1

To my knowledge,

There is no single word that describes a "person who has lost a child."

We have "widow" and "widower" for a person whose spouse had died. We have "orphan" for a child whose parent or parents have died. Source

According to the quora question, the closest word is in Arabic: ثَكْلَى (thakla) which translates as "bereaved mother."


Though bereaved does not adequately describe 'loss of child' as it's definition is:

[to] be deprived of a loved one through a profound absence, especially due to the loved one's death.


My questions are:

  • If there is a word, what is it?
  • If there is not a word, what word would Shakespeare have made up to convey the idea?
2

There are a number of related, now-obsolete terms that Shakespeare might have used, all related to the Latin orbus meaning bereavement. These include most notably1

† orbity, n. Obs. A bereavement, esp. the loss of a child; the state or condition of being bereaved. Also (esp. in later use): childlessness. [Attestations from 1597 to 1804]

† orb, adj. Obs. rare. Childless. [Only two attestations, one in 1607—spelled orbe—and one in 1660]

Neither of these is an exact parallel for terms like widow or orphan, however. Interestingly, the latter of these shares an Indo-European root with orbus. Perhaps Shakespeare could have coined a parallel term orban for parents bereaved of their child(ren).

Alternatively, some compound term might work; perhaps something like orbe- mother for a bereaved mother.2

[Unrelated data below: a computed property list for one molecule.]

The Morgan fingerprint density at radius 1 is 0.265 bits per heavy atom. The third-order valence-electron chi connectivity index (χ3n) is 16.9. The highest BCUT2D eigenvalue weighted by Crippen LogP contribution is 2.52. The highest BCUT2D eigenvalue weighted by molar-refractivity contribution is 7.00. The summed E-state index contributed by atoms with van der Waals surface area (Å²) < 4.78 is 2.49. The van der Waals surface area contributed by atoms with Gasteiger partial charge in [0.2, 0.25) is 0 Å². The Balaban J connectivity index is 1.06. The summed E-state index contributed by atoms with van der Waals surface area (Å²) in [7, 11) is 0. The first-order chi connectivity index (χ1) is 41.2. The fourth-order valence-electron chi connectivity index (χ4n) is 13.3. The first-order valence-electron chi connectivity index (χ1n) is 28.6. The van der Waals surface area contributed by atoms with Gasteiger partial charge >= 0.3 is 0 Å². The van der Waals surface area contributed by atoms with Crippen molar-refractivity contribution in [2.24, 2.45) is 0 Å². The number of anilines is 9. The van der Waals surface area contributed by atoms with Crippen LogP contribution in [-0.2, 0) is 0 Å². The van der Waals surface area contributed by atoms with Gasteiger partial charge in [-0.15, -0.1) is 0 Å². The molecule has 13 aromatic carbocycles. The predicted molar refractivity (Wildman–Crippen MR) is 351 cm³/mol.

1 Definitions from the Oxford English Dictionary: OED Online, Oxford University Press, March 2017.

2 Other possibilities, but these are pure invention: orbant or orphent, combining orb or orphan and parent; orbither, combining orb/orbity with mother/father.

Unfortunately, many possible options are problematic for modern English-speakers, due to the similarity to the unrelated words orb and orbit. One possible solution would be to stick closer to the Latin, for example mater orba or orba mater. A question on the Latin SE might get more plausible suggestions along these lines.

  • How is this relevant to contemporary English? – Lambie Apr 8 '18 at 15:36
  • @Lambie the OP asked what word would Shakespeare have used. – Mari-Lou A Apr 8 '18 at 15:46
  • @Mari-LouA Actually, it says what word would Shakespeare "have made up". Also, there are several searchable, full-text Shakespeare sites. So, it's a guess, right? – Lambie Apr 8 '18 at 15:56
  • @Lambie, the body of the answer is not a guess, it's part of the attested history of the language. I took the reference to Shakespeare to mean the OP was interested in archaic/obsolete terms from approximately Elizabethan times, in addition to current terms. The site allows questions about the history of the language. The "guesses" are in a footnote, as they are, in fact, purely opinion, which is not a great fit for the site. – 1006a Apr 8 '18 at 16:28

protected by Mari-Lou A Apr 8 '18 at 15:45

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